Wednesday, April 5, 2017
The Oxford Comma: Use the Damn Thing!!
Oxford comma: A comma placed immediately before the coordinating conjunction (usually and or or) in a series of three or more terms.
A couple weeks ago an interesting story about a milk producer, some of it's truck drivers, and comma hit the news.
The milk producer claims that the state of Maine clearly exempts truck drivers carrying perishable foods from overtime pay with this following clause in state employment regulations:
The canning, processing, preserving, freezing, drying, marketing, storing, packing for shipment or distribution of:
The truck drivers claim that they are not exempt from overtime pay since they don't pack anything for shipment or distribution, they only deliver.
And a high-court judge has agreed with the truck drivers.
If the clause had been written with the Oxford comma to read:
The canning, processing, preserving, freezing, drying, marketing, storing, packing for shipment, or distribution of:
then this small privately owned milk company would not be looking at the potential of having to come up with some $10 million dollars in back pay!
To be fair, the milk company may have a case of their own against the state of Maine since the Maine Legislative Drafting Manual states: “Although authorities on punctuation may differ, when drafting Maine law or rules, don’t use a comma between the penultimate and the last item of a series,”
This despite the fact that the only modern English language stylebook that says don't use that last comma is from the Associated Press. A news agency that, at the time of it's inception, had to pay for every single character, including punctuation, that it used in telegraphs and in print. (And in the 2013 60th anniversary revision of their stylebook they still say don't use it.)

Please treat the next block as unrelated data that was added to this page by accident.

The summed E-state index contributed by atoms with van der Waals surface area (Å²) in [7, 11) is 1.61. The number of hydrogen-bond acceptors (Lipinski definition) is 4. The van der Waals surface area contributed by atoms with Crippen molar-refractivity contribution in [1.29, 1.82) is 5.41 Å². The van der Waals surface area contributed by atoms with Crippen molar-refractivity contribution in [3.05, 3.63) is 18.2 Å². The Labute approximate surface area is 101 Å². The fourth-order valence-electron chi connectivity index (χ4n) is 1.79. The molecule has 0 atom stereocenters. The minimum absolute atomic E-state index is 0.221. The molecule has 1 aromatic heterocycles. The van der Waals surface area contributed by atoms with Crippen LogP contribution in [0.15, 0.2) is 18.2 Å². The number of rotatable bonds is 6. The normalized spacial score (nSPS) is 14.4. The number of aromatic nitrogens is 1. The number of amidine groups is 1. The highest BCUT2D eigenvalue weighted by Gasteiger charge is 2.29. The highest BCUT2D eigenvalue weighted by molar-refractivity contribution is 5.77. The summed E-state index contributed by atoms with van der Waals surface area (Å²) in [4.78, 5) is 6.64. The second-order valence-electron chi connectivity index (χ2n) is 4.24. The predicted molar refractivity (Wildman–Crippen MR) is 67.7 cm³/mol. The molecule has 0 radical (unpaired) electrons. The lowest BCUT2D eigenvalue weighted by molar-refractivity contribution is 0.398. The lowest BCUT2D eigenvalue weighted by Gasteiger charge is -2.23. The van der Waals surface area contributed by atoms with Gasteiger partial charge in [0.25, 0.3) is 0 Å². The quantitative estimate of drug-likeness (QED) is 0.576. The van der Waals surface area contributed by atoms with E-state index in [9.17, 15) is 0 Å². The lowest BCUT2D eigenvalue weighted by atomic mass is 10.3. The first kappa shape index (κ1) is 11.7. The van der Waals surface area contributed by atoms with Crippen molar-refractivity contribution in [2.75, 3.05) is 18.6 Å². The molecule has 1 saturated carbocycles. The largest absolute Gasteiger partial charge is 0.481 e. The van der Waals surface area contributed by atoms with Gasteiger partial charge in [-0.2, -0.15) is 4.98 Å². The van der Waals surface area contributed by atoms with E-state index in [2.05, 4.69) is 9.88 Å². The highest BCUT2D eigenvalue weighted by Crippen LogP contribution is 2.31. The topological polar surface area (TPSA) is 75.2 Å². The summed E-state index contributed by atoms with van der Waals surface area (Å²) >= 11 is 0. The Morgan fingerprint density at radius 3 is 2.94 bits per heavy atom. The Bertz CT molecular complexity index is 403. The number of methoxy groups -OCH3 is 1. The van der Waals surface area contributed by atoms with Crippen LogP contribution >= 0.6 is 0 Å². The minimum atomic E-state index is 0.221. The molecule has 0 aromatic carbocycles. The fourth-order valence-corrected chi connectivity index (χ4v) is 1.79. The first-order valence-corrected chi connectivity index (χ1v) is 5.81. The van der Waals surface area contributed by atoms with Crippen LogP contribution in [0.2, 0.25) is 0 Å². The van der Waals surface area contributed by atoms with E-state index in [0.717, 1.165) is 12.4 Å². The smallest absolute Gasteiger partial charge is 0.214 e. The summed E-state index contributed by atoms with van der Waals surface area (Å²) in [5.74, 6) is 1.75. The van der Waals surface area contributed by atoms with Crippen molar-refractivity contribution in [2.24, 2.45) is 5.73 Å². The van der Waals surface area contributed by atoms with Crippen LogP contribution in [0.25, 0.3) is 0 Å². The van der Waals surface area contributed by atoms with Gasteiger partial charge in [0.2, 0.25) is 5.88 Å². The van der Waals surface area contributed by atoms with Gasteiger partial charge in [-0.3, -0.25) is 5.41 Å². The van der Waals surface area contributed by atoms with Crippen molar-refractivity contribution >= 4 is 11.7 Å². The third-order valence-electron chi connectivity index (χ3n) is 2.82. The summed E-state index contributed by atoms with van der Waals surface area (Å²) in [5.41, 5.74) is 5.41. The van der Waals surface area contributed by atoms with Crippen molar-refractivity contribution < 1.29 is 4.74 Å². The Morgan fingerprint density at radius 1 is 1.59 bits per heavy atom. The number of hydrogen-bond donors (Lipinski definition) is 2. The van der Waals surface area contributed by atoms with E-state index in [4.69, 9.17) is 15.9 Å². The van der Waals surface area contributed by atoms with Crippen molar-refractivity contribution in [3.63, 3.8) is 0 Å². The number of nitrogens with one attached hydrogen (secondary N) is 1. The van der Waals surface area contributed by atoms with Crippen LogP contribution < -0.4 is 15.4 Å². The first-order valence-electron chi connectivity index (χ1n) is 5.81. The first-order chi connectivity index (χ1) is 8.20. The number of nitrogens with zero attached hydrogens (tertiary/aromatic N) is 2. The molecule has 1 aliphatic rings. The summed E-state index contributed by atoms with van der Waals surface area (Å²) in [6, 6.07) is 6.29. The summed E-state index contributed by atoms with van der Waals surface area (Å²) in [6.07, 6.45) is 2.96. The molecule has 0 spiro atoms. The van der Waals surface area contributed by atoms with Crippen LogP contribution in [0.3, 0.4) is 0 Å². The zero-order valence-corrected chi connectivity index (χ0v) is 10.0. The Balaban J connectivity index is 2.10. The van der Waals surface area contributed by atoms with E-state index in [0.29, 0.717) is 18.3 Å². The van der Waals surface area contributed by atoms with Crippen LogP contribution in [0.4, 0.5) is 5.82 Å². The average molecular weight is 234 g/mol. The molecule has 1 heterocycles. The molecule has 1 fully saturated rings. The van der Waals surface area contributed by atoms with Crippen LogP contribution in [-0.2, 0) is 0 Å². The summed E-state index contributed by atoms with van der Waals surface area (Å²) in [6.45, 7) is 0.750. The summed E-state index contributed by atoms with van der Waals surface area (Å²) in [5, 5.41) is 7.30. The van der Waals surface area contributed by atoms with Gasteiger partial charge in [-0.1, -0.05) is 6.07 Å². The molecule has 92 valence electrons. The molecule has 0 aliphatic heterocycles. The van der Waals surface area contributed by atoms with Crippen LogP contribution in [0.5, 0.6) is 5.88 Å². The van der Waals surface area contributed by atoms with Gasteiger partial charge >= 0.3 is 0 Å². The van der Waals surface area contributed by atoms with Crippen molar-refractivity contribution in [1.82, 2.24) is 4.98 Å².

Me? Editors can red-line me all they want, but I'm playing it safe and using the damn thing!
Oh, by the way, if you still don't think comma use is a worthy topic of conversation, consider this:
The Library of Congress displays the ratified version of the Second Amendment and it reads:
A well regulated Militia being necessary to the security of a free State, the right of the people to keep and bear Arms shall not be infringed.
Yet the original version apparently sent out to the states for consideration of ratification, and also the hand-written one on display in the National Archives, reads:
A well regulated Militia, being necessary to the security of a free State, the right of the people to keep and bear Arms, shall not be infringed.
In a rather tortured way, for grammar-ists the extra two commas in the second version in effect make that statement read:
A well regulated Militia shall not be infringed.
Anti-gun ownership-ists claim that the three comma version was the one sent out to states to be considered (Although there is also evidence that suggests some of the handwritten copies sent out had two, or even just one comma.) and the ensuing legal fight over whether the Second Amendment protects Militia or people has cost all of us untold millions of our tax dollars.